I have little time for so-called superfoods but I’m big on food that is super. Super-tasty, super-clever, super-irresistible. If it does your body a bit of good that’s great, but if it tastes nasty, it can naff right off. I’d rather have a ‘medicinal’ shot of hard liquor than a green juice which resembles primordial soup.
Where chocolate’s concerned, my stance softens slightly. I can’t claim to dislike the wares of Doisy & Dam – a brand whose bars each contain a whole Holland & Barrett’s-worth of hyper-healthy foodstuffs – but I maintain a healthy skepticism. So when Paul a. Young handed me his own trio of superfood-imbued products, I was somewhat reassured by his insistence that his chosen inclusions were picked for what they added to the eating experience, not the nutritional profile.
And, in the case of the Red Quinoa bar made from high-cocoa white Valrhona, Paul’s also gone for aesthetic appeal. The crisp, deep ruby grains lend a pleasant speckled effect to the otherwise-ivory chocolate. In the eating, it’s a very sweet treat: creamy and round with a steady melt and vanilla warmth. The quinoa adds crunch and also an earthy element, preventing the sweetness straying into sickly territory and demanding you chew, not merely let it melt.
The name of Paul’s ‘Seedy Soho’ bar is both cheeky reference to and celebration of the neighbourhood that’s home to its creator’s Wardour Street boutique – and it’s delicious. So says the common consensus of a tasting panel comprising milk-lovers, milk-haters, and everything in between. The chocolate in question is 50% Madagascan milk, which tastes like the most fulsome CDM you could imagine, and proves a very happy medium for a rich mix of added ingredients. I usually jeer at chia, but here those sometimes-slippery seeds remain quite crisp; making a multi-textured menage a trois with golden linseed and sunflower seeds.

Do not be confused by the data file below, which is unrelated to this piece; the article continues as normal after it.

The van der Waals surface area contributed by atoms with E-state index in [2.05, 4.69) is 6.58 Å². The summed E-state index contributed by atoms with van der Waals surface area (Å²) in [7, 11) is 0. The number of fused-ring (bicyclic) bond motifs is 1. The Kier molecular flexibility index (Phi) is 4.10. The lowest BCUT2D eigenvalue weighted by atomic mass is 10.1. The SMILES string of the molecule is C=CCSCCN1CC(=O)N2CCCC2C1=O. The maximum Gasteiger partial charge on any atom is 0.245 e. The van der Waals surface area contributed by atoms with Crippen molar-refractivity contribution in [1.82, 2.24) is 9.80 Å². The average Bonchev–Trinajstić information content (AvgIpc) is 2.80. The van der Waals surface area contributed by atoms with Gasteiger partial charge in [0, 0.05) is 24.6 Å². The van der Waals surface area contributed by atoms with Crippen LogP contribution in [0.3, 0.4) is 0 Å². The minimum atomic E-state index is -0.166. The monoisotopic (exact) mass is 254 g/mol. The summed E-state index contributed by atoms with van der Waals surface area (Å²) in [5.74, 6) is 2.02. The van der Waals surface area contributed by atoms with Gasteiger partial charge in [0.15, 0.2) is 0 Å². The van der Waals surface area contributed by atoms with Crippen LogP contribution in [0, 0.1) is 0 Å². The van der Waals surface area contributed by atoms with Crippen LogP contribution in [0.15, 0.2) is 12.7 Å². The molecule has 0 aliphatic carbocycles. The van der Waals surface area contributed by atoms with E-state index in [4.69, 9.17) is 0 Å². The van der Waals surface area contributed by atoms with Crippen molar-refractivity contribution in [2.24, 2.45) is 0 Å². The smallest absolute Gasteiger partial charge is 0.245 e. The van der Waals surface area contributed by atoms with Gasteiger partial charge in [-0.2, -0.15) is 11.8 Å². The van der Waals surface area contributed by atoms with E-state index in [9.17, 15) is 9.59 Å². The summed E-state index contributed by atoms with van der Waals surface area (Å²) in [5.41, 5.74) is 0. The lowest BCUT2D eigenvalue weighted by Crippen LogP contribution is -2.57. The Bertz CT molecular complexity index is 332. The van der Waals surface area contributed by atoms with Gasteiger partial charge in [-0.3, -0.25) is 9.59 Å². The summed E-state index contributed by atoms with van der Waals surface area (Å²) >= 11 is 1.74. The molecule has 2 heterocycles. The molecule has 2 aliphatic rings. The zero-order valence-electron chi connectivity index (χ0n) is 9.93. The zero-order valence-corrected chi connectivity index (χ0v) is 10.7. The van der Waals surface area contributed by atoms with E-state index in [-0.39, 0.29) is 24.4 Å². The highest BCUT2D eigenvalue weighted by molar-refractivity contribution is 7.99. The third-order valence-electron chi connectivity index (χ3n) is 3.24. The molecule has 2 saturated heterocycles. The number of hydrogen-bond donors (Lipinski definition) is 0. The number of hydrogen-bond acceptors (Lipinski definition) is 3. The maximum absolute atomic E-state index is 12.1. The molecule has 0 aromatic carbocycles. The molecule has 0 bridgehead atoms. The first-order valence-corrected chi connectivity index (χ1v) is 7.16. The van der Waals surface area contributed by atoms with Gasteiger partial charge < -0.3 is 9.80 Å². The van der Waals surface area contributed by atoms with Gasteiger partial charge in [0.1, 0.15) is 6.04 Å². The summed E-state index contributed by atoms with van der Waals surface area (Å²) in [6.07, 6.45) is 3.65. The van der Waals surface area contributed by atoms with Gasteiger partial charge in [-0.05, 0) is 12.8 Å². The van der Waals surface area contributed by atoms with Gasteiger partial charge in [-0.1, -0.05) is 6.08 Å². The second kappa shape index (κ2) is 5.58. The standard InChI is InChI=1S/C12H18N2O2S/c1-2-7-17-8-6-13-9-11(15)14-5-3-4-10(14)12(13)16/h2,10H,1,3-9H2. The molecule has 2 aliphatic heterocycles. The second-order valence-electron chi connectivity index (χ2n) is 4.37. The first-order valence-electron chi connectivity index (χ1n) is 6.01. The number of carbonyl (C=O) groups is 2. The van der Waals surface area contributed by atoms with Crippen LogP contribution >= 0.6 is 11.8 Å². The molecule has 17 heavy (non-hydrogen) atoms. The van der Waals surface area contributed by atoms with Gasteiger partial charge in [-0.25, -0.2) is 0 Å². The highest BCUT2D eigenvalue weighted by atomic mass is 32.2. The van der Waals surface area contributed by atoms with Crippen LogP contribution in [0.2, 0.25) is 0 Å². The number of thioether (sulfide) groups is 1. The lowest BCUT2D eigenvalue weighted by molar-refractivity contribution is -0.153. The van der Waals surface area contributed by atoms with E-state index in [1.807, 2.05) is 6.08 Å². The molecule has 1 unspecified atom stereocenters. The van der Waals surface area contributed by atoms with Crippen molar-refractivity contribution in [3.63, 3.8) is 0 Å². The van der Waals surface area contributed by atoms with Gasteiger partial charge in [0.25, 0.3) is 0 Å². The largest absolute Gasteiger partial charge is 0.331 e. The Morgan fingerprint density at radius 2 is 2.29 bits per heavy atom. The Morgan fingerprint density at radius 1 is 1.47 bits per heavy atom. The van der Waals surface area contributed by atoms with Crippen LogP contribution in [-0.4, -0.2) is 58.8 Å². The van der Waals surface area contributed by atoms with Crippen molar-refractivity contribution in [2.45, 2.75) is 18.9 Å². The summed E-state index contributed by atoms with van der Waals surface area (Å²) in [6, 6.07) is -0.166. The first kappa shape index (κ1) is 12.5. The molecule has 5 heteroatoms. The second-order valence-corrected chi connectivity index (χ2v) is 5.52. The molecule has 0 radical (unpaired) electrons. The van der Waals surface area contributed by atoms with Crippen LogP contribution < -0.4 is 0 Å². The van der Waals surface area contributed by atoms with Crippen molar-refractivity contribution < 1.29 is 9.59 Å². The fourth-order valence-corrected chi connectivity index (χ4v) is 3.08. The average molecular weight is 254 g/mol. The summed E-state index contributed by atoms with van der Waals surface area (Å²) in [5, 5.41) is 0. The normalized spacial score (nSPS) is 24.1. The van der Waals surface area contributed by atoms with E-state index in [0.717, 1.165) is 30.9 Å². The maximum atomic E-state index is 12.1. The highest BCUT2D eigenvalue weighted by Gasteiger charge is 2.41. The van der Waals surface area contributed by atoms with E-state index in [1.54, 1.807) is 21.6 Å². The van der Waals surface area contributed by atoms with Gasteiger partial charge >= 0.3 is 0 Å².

Most strident of the three bars is Paul’s Toasted Buckwheat bar, made with Duffy’s Star of Dominican Republic 65% dark chocolate, those eponymous grains, and just enough Maldon salt to make things sparkle. The chocolate is powerful enough to stand up to buckwheat’s rather robust and somewhat savoury flavour, but sufficiently mellow to compliment, not clash.
You might think that the bits in these bars belong in smoothies, salad or sandwich breads. But, as Paul points out, even the puffed rice we Brits pour into our breakfast bowls as cereal is a seriously popular addition to many European chocolate bars. So think outside the box; if you’re after something new, novel and terrifically tasty, go against the grain and get stuck in.
- To find out where to buy Paul a. Young’s chocolate, click here
- To read more about Paul a. Young’s chocolate-making classes, click here
- To read more about why chocolate experts rate Duffy’s chocolate, click here
- To read more about Doisy & Dam’s superfood chocolate, click here
Image credits: Paul portrait by Tom Moggach; Quinoa bars Paul a. Young’s Twitter feed